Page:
Adventures of Huckleberry Finn

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Simon and Schuster, May 1, 2004 - Fiction - 480 pages
3186 Reviews
Enriched Classics offer readers accessible editions of great works of literature enhanced by helpful notes and commentary. Each book includes educational tools alongside the text, enabling students and readers alike to gain a deeper and more developed understanding of the writer and their work.

Enriched Classics offer readers accessible editions of great works of literature enhanced by helpful notes and commentary. Each book includes educational tools alongside the text, enabling students and readers alike to gain a deeper and more developed understanding of the writer and their work.

The Adventures of Huckleberry Finn follows Tom Sawyer’s best friend on his wildly entertaining exploits with runaway slave, Jim, recounted in vernacular English and vibrant descriptions of life along the Mississippi River. Set in a Southern antebellum society, which had ceased to exist at the time of its publication, The Adventures of Huckleberry Finn is often regarded as a scathing satire on the institution of racism and the attitudes that supported it. However, it is also a playful story about the joys and evils of childhood as well as the limitless possibilities it allows.

Enriched Classics enhance your engagement by introducing and explaining the historical and cultural significance of the work, the author’s personal history, and what impact this book had on subsequent scholarship. Each book includes discussion questions that help clarify and reinforce major themes and reading recommendations for further research.

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Review: The Adventures of Huckleberry Finn

User Review  - Susan Hagan - Goodreads

This is one of the great American novels. A trail brazer in the world of American literature, it was a brave attempt that broke many of the literary rules of its time. It's told in first-person ... Read full review

Review: The Adventures of Huckleberry Finn

User Review  - Dalia - Goodreads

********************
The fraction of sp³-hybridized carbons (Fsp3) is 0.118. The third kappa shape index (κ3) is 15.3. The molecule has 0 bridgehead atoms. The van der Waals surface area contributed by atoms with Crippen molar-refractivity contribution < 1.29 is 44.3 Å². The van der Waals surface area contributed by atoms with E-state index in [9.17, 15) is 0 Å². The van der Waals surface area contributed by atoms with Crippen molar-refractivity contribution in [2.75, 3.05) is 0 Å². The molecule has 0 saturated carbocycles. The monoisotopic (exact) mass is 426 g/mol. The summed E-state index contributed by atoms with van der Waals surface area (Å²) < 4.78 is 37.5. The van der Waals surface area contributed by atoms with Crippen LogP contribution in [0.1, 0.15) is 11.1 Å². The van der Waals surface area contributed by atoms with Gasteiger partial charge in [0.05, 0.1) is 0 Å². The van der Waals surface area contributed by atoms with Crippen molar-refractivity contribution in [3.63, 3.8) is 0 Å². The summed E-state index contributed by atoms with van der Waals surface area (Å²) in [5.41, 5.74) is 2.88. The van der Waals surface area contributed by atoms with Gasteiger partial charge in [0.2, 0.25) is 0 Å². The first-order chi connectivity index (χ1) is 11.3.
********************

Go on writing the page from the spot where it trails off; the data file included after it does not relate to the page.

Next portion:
"Huck is Adam early in the morning, a fresh start in the Evening Land that is the United States." - Harold Bloom "But by-and-by it got sort of lonesome, and so I went out and set on the bank and ... Read full review

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Contents

Our Gangs Dark Oath
8
1ii We Ambuscade the Arabs
16
1v The Hairball Oracle
22
Pap Struggles with the Death Angel
33
The House of Death Floats By
66
What Comes of Handlin Snakeskin
72
Theyre After Us
77
Better Let Blame Well Alone
87
All Full of Tears and Flapdoodle
236
Steal the Kings Plunder
246
Dead Peter Has His Gold
257
Overreaching Dont Pay
266
Light Out in the Storm
279
The Gold Saves the Thieves
292
You Cant Pray a Lie
297
Have a New Name
309

Honest Loot from the Walter Scott
97
Was Solomon Wise?
104
Fooling Poor Old Jim
110
The Rattlesnakeskin Does Its Work
118
The Grangerfords Take Me In
146
Why Harney Rode Away for His Hat
158
The Duke and the Dauphin Come Aboard
174
What Royalty Did to Parkville
186
An Arkansaw Difficulty
198
Why the Lynching Bee Failed
212
The Orneriness of Kings
220
The King Turns Parson
228
The Pitiful Ending of Royalty
317
We Cheer Up Jim
326
Dark Deeplaid Plans
334
Trying to Help Jim
344
Jim Gets His Witchpie
351
Here a Captive Heart Busted
360
Tom Writes Nonnamous Letters
369
Nothing More to Write
405
Interpretive Notes
423
Interested Reader
449
Copyright

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Page 3 - You don't know about me without you have read a book by the name of The Adventures of Tom Sawyer; but that ain't no matter. That book was made by Mr. Mark Twain, and he told the truth, mainly.

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About the author (2004)

Mark Twain was born Samuel Langhorne Clemens. His humorous tales of human nature, especially The Adventures of Tom Sawyer (1876) and The Adventures of Huckleberry Finn (1884), remain standard texts in high school and college literature classes. Twain was born and died in years in which Halley’s Comet passed by Earth: 1835 and 1910.

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